LYTTLE...anybodycan start an onlinebusiness veryquickly and canjump in the digitalspace

The future is digital,” so said Alicia Lyttle, CEO of Pow Social and Internet Income, who believes that the novel coronavirus pandemic has presented opportunities for Jamaicans to become digital entrepreneurs.

With over 20 years of experience in e-commerce and digital marketing, Lyttle said the onset of the pandemic has “catapulted” demand for digital freelancing services more than she has ever seen before.

“Because what the pandemic has done, it has pushed everyone into acknowledging that the digital space is the place to be. Look at what has happened: Offices have closed down and everybody's working online. Now everyone's trying to figure out how to operate in the digital space better, and companies are looking for people who are in the digital space and get things done,” she told Jamaica Observer.

Lyttle's comments come against the backdrop of “The Great Resignation”, a trend where people are leaving especially low-paying jobs as they demand better pay, better working conditions, and upward mobility. In the United States, the industries affected include hospitality and retail.

In November last year Gillian Corrodus, divisional director of industrial and allied services in Ministry of Labour and Social Security, alerted the country's Parliament to spread of The Great Resignation to Jamaica. And, more recently, president of the Global Services Association of Jamaica (GSAJ) Gloria Henry told the Observer that business process outsourcing companies were having a hard time filling advertised positions.

As companies turn to the Internet in search for people who can work remotely, Lyttle pointed out that individuals who have been laid off or made redundant during the pandemic as well as recent university graduates are also doing the same — turning to the Internet to find jobs online.

Among the areas where there is a growing demand for online services are graphics, writing, music creation and mixing, public relations, teaching, and even counselling.

With this in mind, Lyttle believes Jamaicans, especially youth, should “leverage the times that we're in today and take advantage of the digital economy.

“Never has there been a time that I've seen such a need for youth to really get involved and understand the digital space, because today, with technology the way it is. and with the resources that are out there, anybody can start an online business very quickly and can jump in the digital space. But we have to get educated about it,” she stated.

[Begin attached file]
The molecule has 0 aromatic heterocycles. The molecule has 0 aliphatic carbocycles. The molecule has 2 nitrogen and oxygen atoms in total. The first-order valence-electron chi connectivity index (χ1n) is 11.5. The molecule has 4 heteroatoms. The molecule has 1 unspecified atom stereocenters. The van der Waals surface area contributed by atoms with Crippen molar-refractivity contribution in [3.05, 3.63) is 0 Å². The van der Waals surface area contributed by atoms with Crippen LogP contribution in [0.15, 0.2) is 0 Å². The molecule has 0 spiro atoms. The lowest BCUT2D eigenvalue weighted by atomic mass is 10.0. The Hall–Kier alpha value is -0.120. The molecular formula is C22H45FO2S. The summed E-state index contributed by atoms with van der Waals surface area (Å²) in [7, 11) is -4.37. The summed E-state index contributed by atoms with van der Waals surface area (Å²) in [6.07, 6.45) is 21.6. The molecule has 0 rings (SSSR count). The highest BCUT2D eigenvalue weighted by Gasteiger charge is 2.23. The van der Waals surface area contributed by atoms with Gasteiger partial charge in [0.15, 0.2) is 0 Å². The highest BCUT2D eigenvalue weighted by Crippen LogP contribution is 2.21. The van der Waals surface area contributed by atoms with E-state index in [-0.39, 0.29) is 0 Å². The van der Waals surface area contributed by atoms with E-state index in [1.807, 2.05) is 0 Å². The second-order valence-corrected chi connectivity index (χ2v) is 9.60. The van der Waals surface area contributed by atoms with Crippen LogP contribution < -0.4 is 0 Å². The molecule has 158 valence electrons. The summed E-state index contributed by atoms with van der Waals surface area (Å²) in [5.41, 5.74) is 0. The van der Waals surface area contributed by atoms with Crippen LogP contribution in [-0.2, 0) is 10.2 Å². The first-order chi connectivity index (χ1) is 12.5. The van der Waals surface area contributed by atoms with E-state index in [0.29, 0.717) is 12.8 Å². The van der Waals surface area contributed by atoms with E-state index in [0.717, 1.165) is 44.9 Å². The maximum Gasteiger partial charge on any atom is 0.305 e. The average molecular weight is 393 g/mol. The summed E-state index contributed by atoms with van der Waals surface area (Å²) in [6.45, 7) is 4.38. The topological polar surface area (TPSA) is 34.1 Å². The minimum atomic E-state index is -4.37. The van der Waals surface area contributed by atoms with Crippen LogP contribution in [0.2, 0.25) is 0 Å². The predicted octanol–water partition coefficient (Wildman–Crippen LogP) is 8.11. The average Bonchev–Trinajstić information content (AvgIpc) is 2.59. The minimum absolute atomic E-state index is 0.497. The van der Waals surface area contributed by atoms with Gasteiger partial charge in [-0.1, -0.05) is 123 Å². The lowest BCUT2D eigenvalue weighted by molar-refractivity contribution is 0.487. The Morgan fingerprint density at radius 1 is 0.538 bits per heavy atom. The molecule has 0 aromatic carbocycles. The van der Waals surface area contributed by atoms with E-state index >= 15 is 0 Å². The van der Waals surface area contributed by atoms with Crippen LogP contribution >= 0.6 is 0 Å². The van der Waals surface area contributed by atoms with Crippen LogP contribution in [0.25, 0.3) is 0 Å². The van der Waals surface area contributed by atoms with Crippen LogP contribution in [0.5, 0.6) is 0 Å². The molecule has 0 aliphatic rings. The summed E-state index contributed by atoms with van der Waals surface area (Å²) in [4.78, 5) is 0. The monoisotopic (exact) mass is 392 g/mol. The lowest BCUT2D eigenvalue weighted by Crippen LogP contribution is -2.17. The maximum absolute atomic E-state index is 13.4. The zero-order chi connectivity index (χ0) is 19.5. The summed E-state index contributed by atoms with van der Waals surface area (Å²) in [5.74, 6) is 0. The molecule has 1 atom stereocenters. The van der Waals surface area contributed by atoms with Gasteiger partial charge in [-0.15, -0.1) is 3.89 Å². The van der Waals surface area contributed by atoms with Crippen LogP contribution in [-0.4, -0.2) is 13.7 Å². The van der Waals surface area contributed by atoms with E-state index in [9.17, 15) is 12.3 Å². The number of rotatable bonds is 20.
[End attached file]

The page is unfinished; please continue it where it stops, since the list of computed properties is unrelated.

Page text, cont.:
Through her company Internet Income, Lyttle has helped individuals to understand how to monetise their skills through online businesses. She added that if others knew how to turn their passions and hobbies into online “they could focus their time on making US dollars.

“So my goal is to help them see that they already have within themselves what they need to be successful, and then also helping them to learn new skills and the possibilities for them are endless,” the Internet Income founder said.

Given the exigencies of the pandemic, Lyttle also argues that people who work in traditional jobs should also consider the digital space to earn from multiple streams of income and upskill themselves.

“If you're working a traditional job you need to upgrade your skill level and provide your employer with someone who is more knowledgeable in that digital space. You need to always be learning to up your own value for your career” she said.

“And for those who want a side hustle, there has never been a more eye-opening time to the fact that you need multiple streams of income than the times the pandemic has put us into,” Lyttle encouraged.

BY JOSIMAR SCOTT Senior business reporter

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